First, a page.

As they tried to find their way to the nearest subway station, they came across a well-dressed gentleman who was walking hurriedly down the sidewalk. He told them he was with the Federal Emergency Management Agency. They asked him where the nearest station was and he told them to follow him, that he was headed there to get to the temporary offices the agency had set up in Virginia.
"He told us to get out of Washington," Wendt said.
"He was like an angel," said Judy. "He helped us and then he just disappeared. We never saw him on the train."
The Wendts said they ran into a number of people who did not know what was going on. When they told them what little they knew, they had this look of astonishment, he said.
"It was the most amazing thing. There was no panic, everyone was so calm and considerate," he added.
The Wendts arrived safely home Wednesday evening.


Alto, Homer, Lula to hold elections
Three towns in Banks County will be having elections Tuesday, November 6, for council and mayoral seats. Qualifying ended last week and the following names have been announced:
In Alto, the only race will be in Post 1 where Donald Wade and James Phil Lomax will face each other. In Post 5, incumbent Gary Terrell was the only one to qualify, and in Post 3, incumbent Audrey Turner was the only one to qualify.
In Homer, seven candidates are seeking the two at-large council seats up for grabs. Those to qualify include: incumbents Doug Cheek and Sandra Garrison and Ricky E. Blackwell, Betty Borders, Bobby Joe Caudell, Danny Vaughn and Larry Whitfield. Incumbent Leon Ray was the only person to qualify for the mayor's seat.
In Lula, former councilman Milton Turner and Eddie Withrow are seeking the mayor's seat. In the Post 3 council seat, Greg Smith will face Vickie Chambers. In Post 2, Mordecia Wilson was the only one to qualify.
Baldwin will not be having an election as no one qualified for the mayor's or the two council members' seats up for grabs.


BOC hires clerk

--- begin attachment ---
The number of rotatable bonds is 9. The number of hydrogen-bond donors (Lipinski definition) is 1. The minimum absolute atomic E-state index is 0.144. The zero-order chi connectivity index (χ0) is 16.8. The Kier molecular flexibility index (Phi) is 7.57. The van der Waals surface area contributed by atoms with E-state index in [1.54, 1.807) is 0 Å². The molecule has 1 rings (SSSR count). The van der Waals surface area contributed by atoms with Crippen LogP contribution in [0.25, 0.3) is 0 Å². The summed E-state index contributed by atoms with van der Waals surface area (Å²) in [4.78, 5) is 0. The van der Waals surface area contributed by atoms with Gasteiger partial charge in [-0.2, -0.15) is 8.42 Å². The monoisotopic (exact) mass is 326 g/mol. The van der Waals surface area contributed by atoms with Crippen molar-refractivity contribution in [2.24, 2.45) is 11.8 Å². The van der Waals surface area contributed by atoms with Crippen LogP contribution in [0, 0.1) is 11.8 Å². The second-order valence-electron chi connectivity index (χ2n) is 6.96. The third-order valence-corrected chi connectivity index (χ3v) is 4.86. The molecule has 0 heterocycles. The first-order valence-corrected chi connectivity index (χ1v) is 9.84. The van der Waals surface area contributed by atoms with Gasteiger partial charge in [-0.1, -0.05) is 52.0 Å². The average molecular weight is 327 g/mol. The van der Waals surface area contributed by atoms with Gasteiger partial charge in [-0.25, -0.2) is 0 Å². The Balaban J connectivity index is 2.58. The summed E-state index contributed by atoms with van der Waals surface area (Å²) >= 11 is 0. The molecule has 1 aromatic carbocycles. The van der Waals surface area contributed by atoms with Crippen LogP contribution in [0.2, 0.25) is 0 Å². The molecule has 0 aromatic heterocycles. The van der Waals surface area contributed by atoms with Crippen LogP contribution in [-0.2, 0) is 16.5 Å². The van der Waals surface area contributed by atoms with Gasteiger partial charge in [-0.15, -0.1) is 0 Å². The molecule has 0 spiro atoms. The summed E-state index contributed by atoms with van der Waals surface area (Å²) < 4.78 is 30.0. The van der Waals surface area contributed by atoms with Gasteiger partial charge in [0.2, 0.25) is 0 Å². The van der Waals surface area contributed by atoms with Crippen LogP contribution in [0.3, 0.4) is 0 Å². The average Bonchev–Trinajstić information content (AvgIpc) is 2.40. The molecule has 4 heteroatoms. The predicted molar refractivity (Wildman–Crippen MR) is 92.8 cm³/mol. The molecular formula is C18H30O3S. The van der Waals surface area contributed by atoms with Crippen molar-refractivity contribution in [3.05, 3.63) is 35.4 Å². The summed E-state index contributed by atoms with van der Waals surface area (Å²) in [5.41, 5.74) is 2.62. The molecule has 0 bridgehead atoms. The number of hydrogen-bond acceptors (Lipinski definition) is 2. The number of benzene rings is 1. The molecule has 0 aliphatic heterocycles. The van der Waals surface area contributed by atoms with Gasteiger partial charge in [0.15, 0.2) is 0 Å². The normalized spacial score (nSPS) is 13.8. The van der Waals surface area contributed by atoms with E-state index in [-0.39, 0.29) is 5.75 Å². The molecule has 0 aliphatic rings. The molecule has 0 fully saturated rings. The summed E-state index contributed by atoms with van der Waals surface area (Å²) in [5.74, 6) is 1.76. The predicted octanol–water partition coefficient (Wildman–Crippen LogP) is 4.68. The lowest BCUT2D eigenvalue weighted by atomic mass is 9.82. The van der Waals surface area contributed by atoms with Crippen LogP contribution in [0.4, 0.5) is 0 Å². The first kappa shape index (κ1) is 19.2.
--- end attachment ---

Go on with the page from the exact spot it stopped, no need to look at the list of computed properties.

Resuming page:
The Banks County Board of Commissioners hired Regina Gailey Friday to serve as the new county clerk.
She is a former county employee. Gailey, who will begin work on Oct. 1, will replace long-time clerk Avis Lewallen, who is retiring. Lewallen will remain with the county through January and will train Gailey. The clerk's salary will be $30,000.
In other business Friday:
·chairman Kenneth Brady read a letter from President George Bush declaring Friday as a National Day of Prayer.
·the BOC approved a resolution from the Association County Commissioners of Georgia on the national crisis and honoring those killed and injured by terrorists.
·the BOC heard a request from W. Collier Cato of the Georgia Mountains Community Services to provide space in the county for a program for mentally challenged area residents. Cato said he would provide the staff members, but needs the space to offer services to these county residents. The BOC made several suggestions for available space in the county, including the old BOC building, and agreed to work with Cato on this.
·agreed to hold a surplus equipment sale for county equipment. It was held this past Saturday.
·agreed that county employees will now be required to wear identification badges. They will be made in-house and provided to the staff members.
·agreed to hold random drug screenings for county employees.
·agreed to purchase three sets of table and chairs for the new agriculture barn in the county at a cost of $360.
·agreed to sell the fire station at I-85 when the planned road project is completed. Commissioners pointed out that this project will likely be at least two years away. The BOC also agreed that revenue from the sale of the property will go toward locating a new fire station at the I-85 area. Any remaining money would go into the county's general fund, officials said.
·the BOC agreed that parking not be allowed the alley behind the courthouse. No parking signs will be up and the curb will be painted yellow.

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Maysville hears water complaints